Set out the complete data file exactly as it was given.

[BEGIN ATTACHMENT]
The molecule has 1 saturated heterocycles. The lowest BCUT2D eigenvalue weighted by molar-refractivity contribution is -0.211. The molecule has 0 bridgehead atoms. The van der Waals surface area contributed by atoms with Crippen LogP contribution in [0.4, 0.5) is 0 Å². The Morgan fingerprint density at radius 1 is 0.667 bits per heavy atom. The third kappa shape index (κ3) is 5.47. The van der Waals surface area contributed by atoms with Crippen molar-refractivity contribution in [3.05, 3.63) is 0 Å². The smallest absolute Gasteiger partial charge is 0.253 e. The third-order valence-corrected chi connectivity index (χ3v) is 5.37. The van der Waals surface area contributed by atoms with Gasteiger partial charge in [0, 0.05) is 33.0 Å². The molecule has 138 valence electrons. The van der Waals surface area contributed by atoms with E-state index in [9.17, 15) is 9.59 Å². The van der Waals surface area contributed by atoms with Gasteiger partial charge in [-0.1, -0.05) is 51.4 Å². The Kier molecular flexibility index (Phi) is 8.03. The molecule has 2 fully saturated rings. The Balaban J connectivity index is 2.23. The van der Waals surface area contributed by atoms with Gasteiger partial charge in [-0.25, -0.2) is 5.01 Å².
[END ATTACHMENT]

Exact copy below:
The molecule has 1 saturated heterocycles. The lowest BCUT2D eigenvalue weighted by molar-refractivity contribution is -0.211. The molecule has 0 bridgehead atoms. The van der Waals surface area contributed by atoms with Crippen LogP contribution in [0.4, 0.5) is 0 Å². The Morgan fingerprint density at radius 1 is 0.667 bits per heavy atom. The third kappa shape index (κ3) is 5.47. The van der Waals surface area contributed by atoms with Crippen molar-refractivity contribution in [3.05, 3.63) is 0 Å². The smallest absolute Gasteiger partial charge is 0.253 e. The third-order valence-corrected chi connectivity index (χ3v) is 5.37. The van der Waals surface area contributed by atoms with Gasteiger partial charge in [0, 0.05) is 33.0 Å². The molecule has 138 valence electrons. The van der Waals surface area contributed by atoms with E-state index in [9.17, 15) is 9.59 Å². The van der Waals surface area contributed by atoms with Gasteiger partial charge in [-0.1, -0.05) is 51.4 Å². The Kier molecular flexibility index (Phi) is 8.03. The molecule has 2 fully saturated rings. The Balaban J connectivity index is 2.23. The van der Waals surface area contributed by atoms with Gasteiger partial charge in [-0.25, -0.2) is 5.01 Å².